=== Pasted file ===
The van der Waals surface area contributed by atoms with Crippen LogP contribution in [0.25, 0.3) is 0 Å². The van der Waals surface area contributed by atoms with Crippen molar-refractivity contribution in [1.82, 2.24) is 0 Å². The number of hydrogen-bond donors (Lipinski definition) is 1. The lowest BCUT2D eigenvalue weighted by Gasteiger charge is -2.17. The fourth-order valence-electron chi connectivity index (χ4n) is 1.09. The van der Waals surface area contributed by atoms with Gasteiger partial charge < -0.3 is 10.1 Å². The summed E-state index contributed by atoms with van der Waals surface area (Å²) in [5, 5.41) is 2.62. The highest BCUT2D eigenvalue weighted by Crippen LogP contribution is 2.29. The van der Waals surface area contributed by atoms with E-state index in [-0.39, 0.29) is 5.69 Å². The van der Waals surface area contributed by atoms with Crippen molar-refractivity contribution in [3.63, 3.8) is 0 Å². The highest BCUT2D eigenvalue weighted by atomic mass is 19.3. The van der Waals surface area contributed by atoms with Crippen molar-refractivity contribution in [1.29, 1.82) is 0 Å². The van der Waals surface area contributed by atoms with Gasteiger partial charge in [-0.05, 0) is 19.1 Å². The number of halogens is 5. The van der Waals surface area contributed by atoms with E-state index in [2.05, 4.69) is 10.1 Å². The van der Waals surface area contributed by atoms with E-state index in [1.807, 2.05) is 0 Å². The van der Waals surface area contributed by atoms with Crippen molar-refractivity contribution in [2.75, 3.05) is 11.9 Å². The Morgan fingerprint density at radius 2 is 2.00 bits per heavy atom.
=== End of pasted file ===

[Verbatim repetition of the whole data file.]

The van der Waals surface area contributed by atoms with Crippen LogP contribution in [0.25, 0.3) is 0 Å². The van der Waals surface area contributed by atoms with Crippen molar-refractivity contribution in [1.82, 2.24) is 0 Å². The number of hydrogen-bond donors (Lipinski definition) is 1. The lowest BCUT2D eigenvalue weighted by Gasteiger charge is -2.17. The fourth-order valence-electron chi connectivity index (χ4n) is 1.09. The van der Waals surface area contributed by atoms with Gasteiger partial charge < -0.3 is 10.1 Å². The summed E-state index contributed by atoms with van der Waals surface area (Å²) in [5, 5.41) is 2.62. The highest BCUT2D eigenvalue weighted by Crippen LogP contribution is 2.29. The van der Waals surface area contributed by atoms with E-state index in [-0.39, 0.29) is 5.69 Å². The van der Waals surface area contributed by atoms with Crippen molar-refractivity contribution in [3.63, 3.8) is 0 Å². The highest BCUT2D eigenvalue weighted by atomic mass is 19.3. The van der Waals surface area contributed by atoms with Crippen molar-refractivity contribution in [1.29, 1.82) is 0 Å². The van der Waals surface area contributed by atoms with Gasteiger partial charge in [-0.05, 0) is 19.1 Å². The number of halogens is 5. The van der Waals surface area contributed by atoms with E-state index in [2.05, 4.69) is 10.1 Å². The van der Waals surface area contributed by atoms with E-state index in [1.807, 2.05) is 0 Å². The van der Waals surface area contributed by atoms with Crippen molar-refractivity contribution in [2.75, 3.05) is 11.9 Å². The Morgan fingerprint density at radius 2 is 2.00 bits per heavy atom.